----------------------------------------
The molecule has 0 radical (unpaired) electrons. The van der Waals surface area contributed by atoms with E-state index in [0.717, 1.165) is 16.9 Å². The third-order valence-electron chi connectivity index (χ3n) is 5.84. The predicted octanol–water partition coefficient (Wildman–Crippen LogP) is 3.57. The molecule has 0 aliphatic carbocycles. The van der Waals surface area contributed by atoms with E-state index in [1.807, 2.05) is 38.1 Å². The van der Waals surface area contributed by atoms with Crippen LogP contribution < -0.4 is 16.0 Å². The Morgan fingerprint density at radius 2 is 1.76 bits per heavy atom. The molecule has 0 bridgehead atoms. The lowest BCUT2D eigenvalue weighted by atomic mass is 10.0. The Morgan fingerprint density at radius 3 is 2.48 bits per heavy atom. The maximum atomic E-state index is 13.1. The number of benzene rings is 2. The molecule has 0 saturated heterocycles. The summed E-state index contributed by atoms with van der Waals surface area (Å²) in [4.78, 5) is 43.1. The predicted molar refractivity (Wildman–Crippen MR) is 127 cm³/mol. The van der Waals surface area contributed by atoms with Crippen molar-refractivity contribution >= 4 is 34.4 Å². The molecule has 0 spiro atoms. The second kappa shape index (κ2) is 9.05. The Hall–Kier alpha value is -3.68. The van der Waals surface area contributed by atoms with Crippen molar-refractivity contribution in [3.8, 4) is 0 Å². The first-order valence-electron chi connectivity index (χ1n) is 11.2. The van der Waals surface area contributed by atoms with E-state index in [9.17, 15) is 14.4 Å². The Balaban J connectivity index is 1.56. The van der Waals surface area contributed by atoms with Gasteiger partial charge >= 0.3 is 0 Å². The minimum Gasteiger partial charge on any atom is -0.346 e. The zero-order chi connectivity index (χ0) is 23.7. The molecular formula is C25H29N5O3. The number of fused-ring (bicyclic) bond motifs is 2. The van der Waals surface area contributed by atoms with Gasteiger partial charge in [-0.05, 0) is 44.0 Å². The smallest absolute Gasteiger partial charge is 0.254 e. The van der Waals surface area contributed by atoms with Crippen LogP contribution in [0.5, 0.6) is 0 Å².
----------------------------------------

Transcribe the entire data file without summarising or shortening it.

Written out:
The molecule has 0 radical (unpaired) electrons. The van der Waals surface area contributed by atoms with E-state index in [0.717, 1.165) is 16.9 Å². The third-order valence-electron chi connectivity index (χ3n) is 5.84. The predicted octanol–water partition coefficient (Wildman–Crippen LogP) is 3.57. The molecule has 0 aliphatic carbocycles. The van der Waals surface area contributed by atoms with E-state index in [1.807, 2.05) is 38.1 Å². The van der Waals surface area contributed by atoms with Crippen LogP contribution < -0.4 is 16.0 Å². The Morgan fingerprint density at radius 2 is 1.76 bits per heavy atom. The molecule has 0 bridgehead atoms. The lowest BCUT2D eigenvalue weighted by atomic mass is 10.0. The Morgan fingerprint density at radius 3 is 2.48 bits per heavy atom. The maximum atomic E-state index is 13.1. The number of benzene rings is 2. The molecule has 0 saturated heterocycles. The summed E-state index contributed by atoms with van der Waals surface area (Å²) in [4.78, 5) is 43.1. The predicted molar refractivity (Wildman–Crippen MR) is 127 cm³/mol. The van der Waals surface area contributed by atoms with Crippen molar-refractivity contribution >= 4 is 34.4 Å². The molecule has 0 spiro atoms. The second kappa shape index (κ2) is 9.05. The Hall–Kier alpha value is -3.68. The van der Waals surface area contributed by atoms with Crippen molar-refractivity contribution in [3.8, 4) is 0 Å². The first-order valence-electron chi connectivity index (χ1n) is 11.2. The van der Waals surface area contributed by atoms with E-state index in [9.17, 15) is 14.4 Å². The Balaban J connectivity index is 1.56. The van der Waals surface area contributed by atoms with Gasteiger partial charge >= 0.3 is 0 Å². The minimum Gasteiger partial charge on any atom is -0.346 e. The zero-order chi connectivity index (χ0) is 23.7. The molecular formula is C25H29N5O3. The number of fused-ring (bicyclic) bond motifs is 2. The van der Waals surface area contributed by atoms with Gasteiger partial charge in [-0.05, 0) is 44.0 Å². The smallest absolute Gasteiger partial charge is 0.254 e. The van der Waals surface area contributed by atoms with Crippen LogP contribution in [0.5, 0.6) is 0 Å².